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COVID

Study renews hope in using convalescent plasma to treat COVID-19

One key is timing: Patients need to get it before they’re hospitalized, according to the study, which has not been peer-reviewed

Hasbro Children’s Hospital, one of the top sites for the study.Pat Greenhouse/Globe Staff

PROVIDENCE — The treatment is made in human bodies, instead of a lab: the blood plasma from people who have recovered from COVID-19.

So-called convalescent plasma has also proved medically uncertain, with a scientific consensus that seems to shift as often as the dietary benefits of eggs: After initial promise, multiple studies showed that when people were hospitalized with COVID-19, they were not significantly less likely to die after being given the blood plasma of donors who had recovered from the virus.

But a new study from researchers around the country, including in Rhode Island, is bringing renewed hope for the use of convalescent plasma. One key is timing: Patients need to get it before they’re hospitalized. The study showed a 54 percent reduction in the risk of hospitalization among people who received convalescent plasma versus those who received a placebo.

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“This is an important treatment that can keep you out of the hospital,” said Dr. Adam Levine, an emergency medicine physician at Lifespan who led the study in Rhode Island. “It’s important as an individual. It’s also important in terms of reducing hospitalizations to avoid overwhelming the health care system.”

Rhode Island was one of the top centers for the Johns Hopkins University-based study, which enrolled 1,181 patients around the country. The study is available on the site MedRxiv as a pre-print, meaning it hasn’t been peer reviewed.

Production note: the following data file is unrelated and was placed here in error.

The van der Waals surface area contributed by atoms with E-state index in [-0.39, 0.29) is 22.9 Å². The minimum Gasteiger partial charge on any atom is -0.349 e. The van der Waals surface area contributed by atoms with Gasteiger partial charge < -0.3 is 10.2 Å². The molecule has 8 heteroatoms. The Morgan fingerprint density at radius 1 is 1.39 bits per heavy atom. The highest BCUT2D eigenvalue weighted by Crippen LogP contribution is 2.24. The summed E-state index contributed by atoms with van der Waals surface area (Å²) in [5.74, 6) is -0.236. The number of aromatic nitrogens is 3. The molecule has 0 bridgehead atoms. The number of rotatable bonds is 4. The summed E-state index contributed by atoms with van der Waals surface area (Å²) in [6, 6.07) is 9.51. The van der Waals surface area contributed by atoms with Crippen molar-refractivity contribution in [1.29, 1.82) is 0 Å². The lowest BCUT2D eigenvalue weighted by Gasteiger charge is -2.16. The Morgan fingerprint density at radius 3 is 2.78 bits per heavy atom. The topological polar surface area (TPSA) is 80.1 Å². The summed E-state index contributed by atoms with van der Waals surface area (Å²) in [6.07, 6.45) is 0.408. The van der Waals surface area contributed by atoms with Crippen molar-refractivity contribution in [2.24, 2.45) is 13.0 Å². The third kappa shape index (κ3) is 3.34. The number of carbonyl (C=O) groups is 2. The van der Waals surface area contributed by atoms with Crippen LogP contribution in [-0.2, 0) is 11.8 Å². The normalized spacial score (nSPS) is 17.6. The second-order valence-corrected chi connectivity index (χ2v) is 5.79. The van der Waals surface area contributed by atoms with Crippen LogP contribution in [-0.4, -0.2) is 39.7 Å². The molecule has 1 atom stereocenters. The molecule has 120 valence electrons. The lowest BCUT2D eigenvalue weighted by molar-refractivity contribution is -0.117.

In Rhode Island, adults who started having COVID-19 symptoms within eight days came into one of two rooms in the emergency department of Hasbro Children’s Hospital to get the infusion treatment. (The children’s hospital was markedly less busy throughout the pandemic because children are much less susceptible than older people to COVID-19, and because limits on social activities and sports kept kids from getting hurt.)

The study showed that getting the treatment to people before they were hospitalized can help, even as other studies have showed it won’t make a difference by the time patients need to be in the hospital. That makes medical sense, Levine said: By the time patients are in the hospital, the virus itself had already done its damage, and the cascade of inflammation had begun. Antibodies from donors’ blood would no longer be of much use. Instead patients need something to deal with the inflammation and related complications.

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But getting it to people early would give their bodies a chance to fight off the virus, heading it off before it can do its most significant damage.

Another key, Levine said: They used “high titer” plasma, or plasma that’s rich with antibodies. Some people who recover from COVID have high titer plasma, and some do not. Levine said early indications show that people who are vaccinated, but have breakthrough infections, have blood with very high antibody levels.

The study is particularly important in the context of Omicron and other variants of the virus that causes COVID-19, Levine said. Omicron in particular has proven resistant to some of the lab-made monoclonal antibodies. But when someone gets sick with Omicron, their body makes antibodies specifically against Omicron. That could help people who get the same variant, or new ones as they arise. Our bodies, in other words, are retooling to help fight off the virus more quickly than researchers in a lab can.

That’s potentially good news not just in the U.S., but in areas of the world with less access to scarce resources.

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Levine noted that the U.S. Food and Drug Administration last Tuesday updated its authorization for the use of convalescent plasma to include use in outpatient settings, in addition to inpatient settings. The authorization is for use in people who are immunosuppressed. That can include broad swaths of people vulnerable to the disease, like those with heart conditions, diabetes or the elderly.

Levine said policymakers in Rhode Island could use convalescent plasma in the very same settings that it’s now using the lab-made monoclonal antibodies. They require the same set-up: a transfusion site and somewhere to sit for an hour for observation.

Levine said the medical community also needs to redouble its efforts to get people who have recovered from COVID-19 to donate their plasma, an effort that fell off when it proved ineffective in people who were already hospitalized.

“Now we have to ramp that up again,” Levine said.


Brian Amaral can be reached at brian.amaral@globe.com. Follow him on Twitter @bamaral44.